'Move over' law could get stiffer penalty

A sign on the New York State Thruway

A sign on the New York State Thruway alerts motorists to a new law that took effect on Jan. 1, 2011, requiring them to move over for stopped emergency and law enforcement vehicles. (Jan. 3, 2011) (Credit: AP )

Drivers in New York who seriously injure or kill a police officer parked by the side of the road because they fail to move over to another lane would face prison sentences as long as 4 to 7 years under a new bill proposed Friday.

State Sen. Charles Fuschillo Jr. (R-Merrick) recommended the two new felonies one day after a truck driver, who last year struck and killed a Nassau County police officer on the LIE, pleaded guilty to reckless driving, a misdemeanor with no prison sentence.

"This tragedy is a prime example as to why our laws need to be strengthened," Fuschillo, who chairs the Senate transportation committee, said in a statement.

Currently, motorists in New York can be fined $250 to $400 if they fail to move at least one lane away from a stopped police or emergency vehicle whose lights are flashing, unless there is too much traffic, he said.

Violators also can be sentenced to up to 30 days and get two points on their drivers' licenses. But they do not face more severe penalties if they cause death or serious injuries.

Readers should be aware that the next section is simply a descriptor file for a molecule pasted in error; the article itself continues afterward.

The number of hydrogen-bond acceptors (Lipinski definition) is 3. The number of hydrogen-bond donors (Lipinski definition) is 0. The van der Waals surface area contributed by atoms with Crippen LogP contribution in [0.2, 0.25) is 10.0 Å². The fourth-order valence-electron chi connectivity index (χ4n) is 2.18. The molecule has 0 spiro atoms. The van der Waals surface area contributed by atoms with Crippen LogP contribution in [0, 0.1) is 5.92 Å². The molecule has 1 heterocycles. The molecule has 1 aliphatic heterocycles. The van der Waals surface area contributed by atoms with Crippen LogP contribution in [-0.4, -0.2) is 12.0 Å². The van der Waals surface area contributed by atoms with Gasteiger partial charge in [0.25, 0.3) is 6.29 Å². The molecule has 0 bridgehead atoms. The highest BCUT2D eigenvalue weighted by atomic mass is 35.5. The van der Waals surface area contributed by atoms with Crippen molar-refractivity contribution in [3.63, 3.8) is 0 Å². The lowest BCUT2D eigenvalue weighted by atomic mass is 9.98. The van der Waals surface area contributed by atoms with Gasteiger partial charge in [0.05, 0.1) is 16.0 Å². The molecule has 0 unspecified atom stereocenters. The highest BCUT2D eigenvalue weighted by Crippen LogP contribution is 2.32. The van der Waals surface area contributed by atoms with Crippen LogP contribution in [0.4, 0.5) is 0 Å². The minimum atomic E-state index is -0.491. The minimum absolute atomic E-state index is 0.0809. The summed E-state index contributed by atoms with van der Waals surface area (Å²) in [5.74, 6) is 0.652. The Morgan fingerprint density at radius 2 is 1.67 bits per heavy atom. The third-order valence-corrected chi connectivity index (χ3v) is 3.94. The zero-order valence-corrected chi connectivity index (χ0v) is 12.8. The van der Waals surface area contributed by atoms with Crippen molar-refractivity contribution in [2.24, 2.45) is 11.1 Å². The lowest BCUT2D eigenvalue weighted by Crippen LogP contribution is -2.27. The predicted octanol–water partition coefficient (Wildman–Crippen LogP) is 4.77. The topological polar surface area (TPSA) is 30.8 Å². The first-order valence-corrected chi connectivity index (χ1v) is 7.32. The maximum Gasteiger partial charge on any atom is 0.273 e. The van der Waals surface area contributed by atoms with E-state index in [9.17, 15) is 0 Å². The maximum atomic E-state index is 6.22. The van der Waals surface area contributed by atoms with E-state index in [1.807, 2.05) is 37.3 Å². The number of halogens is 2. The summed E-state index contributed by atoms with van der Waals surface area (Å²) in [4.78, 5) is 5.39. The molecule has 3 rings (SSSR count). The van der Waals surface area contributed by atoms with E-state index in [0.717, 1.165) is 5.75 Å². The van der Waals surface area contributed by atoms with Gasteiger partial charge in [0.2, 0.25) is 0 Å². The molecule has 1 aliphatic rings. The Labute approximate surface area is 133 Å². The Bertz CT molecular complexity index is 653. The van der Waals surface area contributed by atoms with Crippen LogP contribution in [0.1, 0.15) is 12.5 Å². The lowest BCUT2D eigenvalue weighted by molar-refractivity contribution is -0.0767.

Under Fuschillo's bill, a motorist who breaks the "move over" law and seriously injures a police officer, emergency responder, hazard or highway worker would be subject to a Class E felony, punishable by up to 4 years in prison.

It would be a Class D felony, with a maximum sentence of up to 7 years, to kill a police officer, emergency responder or hazard worker.

Spokesmen for Gov. Andrew M. Cuomo, a Democrat, and Assembly Speaker Sheldon Silver (D-Manhattan), had no immediate response.

On Feb. 4, 2011, Officer Michael Califano was sitting in his cruiser, with the emergency lights flashing, and writing another driver a ticket when truck driver John Kaley plowed into his car from behind. The crash occurred on the Long Island Expressway near Exit 39.

Nassau prosecutor Maureen McCormick on Thursday told the judge there was insufficient evidence to convict Kaley of criminally negligent homicide -- although she believed he was asleep at the wheel.

Fuschillo also said he was working with the Nassau County district attorney's office to devise stiffer penalties for reckless driving.

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